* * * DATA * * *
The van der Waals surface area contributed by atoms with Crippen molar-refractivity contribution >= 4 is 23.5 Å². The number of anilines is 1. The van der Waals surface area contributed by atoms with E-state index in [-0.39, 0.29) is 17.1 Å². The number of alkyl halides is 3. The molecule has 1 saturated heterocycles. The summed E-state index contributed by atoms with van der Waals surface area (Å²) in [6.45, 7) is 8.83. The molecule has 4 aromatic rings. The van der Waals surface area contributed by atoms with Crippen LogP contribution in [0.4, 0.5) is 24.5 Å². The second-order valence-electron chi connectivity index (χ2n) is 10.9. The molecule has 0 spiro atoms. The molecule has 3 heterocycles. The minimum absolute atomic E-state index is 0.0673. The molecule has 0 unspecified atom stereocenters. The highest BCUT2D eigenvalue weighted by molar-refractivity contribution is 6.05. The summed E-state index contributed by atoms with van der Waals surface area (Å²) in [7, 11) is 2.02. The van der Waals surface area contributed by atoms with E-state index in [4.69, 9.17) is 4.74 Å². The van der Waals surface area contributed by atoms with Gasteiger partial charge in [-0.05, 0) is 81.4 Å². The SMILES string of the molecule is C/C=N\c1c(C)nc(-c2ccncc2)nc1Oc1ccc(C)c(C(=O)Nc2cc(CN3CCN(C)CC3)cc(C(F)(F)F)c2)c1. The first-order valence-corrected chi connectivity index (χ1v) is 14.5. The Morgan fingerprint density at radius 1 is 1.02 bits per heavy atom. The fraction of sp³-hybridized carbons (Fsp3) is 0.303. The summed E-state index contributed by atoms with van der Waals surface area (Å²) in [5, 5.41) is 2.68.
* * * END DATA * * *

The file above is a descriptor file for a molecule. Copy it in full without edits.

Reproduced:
The van der Waals surface area contributed by atoms with Crippen molar-refractivity contribution >= 4 is 23.5 Å². The number of anilines is 1. The van der Waals surface area contributed by atoms with E-state index in [-0.39, 0.29) is 17.1 Å². The number of alkyl halides is 3. The molecule has 1 saturated heterocycles. The summed E-state index contributed by atoms with van der Waals surface area (Å²) in [6.45, 7) is 8.83. The molecule has 4 aromatic rings. The van der Waals surface area contributed by atoms with Crippen LogP contribution in [0.4, 0.5) is 24.5 Å². The second-order valence-electron chi connectivity index (χ2n) is 10.9. The molecule has 0 spiro atoms. The molecule has 3 heterocycles. The minimum absolute atomic E-state index is 0.0673. The molecule has 0 unspecified atom stereocenters. The highest BCUT2D eigenvalue weighted by molar-refractivity contribution is 6.05. The summed E-state index contributed by atoms with van der Waals surface area (Å²) in [7, 11) is 2.02. The van der Waals surface area contributed by atoms with E-state index in [4.69, 9.17) is 4.74 Å². The van der Waals surface area contributed by atoms with Gasteiger partial charge in [-0.05, 0) is 81.4 Å². The SMILES string of the molecule is C/C=N\c1c(C)nc(-c2ccncc2)nc1Oc1ccc(C)c(C(=O)Nc2cc(CN3CCN(C)CC3)cc(C(F)(F)F)c2)c1. The first-order valence-corrected chi connectivity index (χ1v) is 14.5. The Morgan fingerprint density at radius 1 is 1.02 bits per heavy atom. The fraction of sp³-hybridized carbons (Fsp3) is 0.303. The summed E-state index contributed by atoms with van der Waals surface area (Å²) in [5, 5.41) is 2.68.